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School districts offering bonuses to address staffing shortages

Grants Pass High School
Grants Pass High School
School begins for Grants Pass School District 7 on Monday.

With a new school year approaching, some Oregon districts are struggling to recruit and retain staff. As a result, they’re turning to federal and state funding sources to attract potential teachers.

Some districts are turning to House Bill 4030, which was passed in the 2022 legislative session and provides nearly $80 million to support retention and recruitment of K-12 educators and support personnel.

In Grants Pass, School District 7 is short 27 support staff, such as education assistants and playground supervisors. According to HR Director Todd Bloomquist, this is unusual.

"We normally are not having that many positions that are unfilled still," he said. "We are actively recruiting and looking for folks who would be willing to do these important jobs in our classrooms."

Grants Pass will use state funds to offer extra stipends to 900 staff in September and January. Stipends could be $450 or $500.

Classes start in the district on Monday. Without adequate staff, employees will have to be redistributed in an effort to fill in the gaps.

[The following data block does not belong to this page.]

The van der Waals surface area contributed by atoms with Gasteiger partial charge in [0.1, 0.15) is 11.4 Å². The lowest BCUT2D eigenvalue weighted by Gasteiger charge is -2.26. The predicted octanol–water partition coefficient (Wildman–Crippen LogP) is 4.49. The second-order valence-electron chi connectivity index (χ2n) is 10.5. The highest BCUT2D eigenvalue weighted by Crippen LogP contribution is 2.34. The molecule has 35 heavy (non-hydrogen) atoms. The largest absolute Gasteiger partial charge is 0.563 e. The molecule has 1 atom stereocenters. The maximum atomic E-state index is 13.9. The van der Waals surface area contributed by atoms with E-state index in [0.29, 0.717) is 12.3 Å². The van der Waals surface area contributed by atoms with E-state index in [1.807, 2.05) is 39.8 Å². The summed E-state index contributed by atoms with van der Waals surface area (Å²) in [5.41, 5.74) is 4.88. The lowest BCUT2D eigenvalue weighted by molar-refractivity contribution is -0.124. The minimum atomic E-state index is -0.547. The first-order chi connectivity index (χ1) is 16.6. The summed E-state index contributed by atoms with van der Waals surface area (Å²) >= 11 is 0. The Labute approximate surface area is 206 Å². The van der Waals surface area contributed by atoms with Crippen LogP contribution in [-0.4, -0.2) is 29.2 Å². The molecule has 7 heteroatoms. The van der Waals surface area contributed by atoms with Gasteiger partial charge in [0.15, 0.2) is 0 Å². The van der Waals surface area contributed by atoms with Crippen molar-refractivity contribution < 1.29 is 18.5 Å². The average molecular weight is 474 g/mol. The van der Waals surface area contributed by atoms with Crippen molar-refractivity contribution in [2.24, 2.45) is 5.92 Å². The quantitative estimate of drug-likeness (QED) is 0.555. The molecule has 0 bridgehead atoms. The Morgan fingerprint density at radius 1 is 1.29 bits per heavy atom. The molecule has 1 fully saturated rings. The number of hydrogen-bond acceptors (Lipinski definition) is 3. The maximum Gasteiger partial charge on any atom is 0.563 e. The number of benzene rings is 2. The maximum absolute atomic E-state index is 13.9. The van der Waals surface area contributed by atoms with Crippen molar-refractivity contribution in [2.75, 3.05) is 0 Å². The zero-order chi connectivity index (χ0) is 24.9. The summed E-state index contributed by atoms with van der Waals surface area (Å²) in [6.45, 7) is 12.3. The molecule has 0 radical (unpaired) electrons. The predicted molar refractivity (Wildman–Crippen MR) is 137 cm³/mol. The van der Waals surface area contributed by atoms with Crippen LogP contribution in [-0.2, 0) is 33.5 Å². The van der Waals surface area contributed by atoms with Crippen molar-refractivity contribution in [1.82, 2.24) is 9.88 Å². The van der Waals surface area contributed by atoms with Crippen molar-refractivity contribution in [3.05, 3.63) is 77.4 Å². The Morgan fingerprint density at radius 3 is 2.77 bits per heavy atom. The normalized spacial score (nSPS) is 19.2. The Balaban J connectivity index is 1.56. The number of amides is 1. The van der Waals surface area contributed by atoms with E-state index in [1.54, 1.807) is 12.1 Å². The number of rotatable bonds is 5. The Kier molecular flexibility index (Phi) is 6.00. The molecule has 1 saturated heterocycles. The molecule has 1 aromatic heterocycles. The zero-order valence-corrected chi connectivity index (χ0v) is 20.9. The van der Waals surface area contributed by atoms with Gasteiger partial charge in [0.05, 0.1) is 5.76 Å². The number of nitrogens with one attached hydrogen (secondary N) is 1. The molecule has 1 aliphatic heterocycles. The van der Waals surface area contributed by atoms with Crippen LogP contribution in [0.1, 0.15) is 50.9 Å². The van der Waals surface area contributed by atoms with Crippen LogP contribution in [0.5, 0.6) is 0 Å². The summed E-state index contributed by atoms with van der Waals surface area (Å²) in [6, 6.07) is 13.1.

Phoenix-Talent School District 4, meanwhile, used federal money from a COVID school emergency relief fund to offer a $1,000 spring bonus to all 315 of its staff members. It will do that again in October.

Brent Berry, the superintendent of Phoenix-Talent, said the district has sufficient staff. But one factor may be that enrollment is down by at least 350 students.

"It may be that we can hold off on hiring some of these positions just because the numbers in our district are down a little bit," Berry said.

Enrollment in Grants Pass School District 7 is also down by about 500 students.

But even with lower enrollment, some districts are still struggling to support the students they do have.

"We're really needing people who kind of have an interest in helping kids and being part of shaping what happens tomorrow and being part of the change for the future," Bloomquist said.

Jane Vaughan began her journalism career as a reporter for a community newspaper in Portland, Maine. She's been a producer at New Hampshire Public Radio and worked on WNYC's On The Media. Jane earned her Master's in Journalism from the Medill School of Journalism at Northwestern University.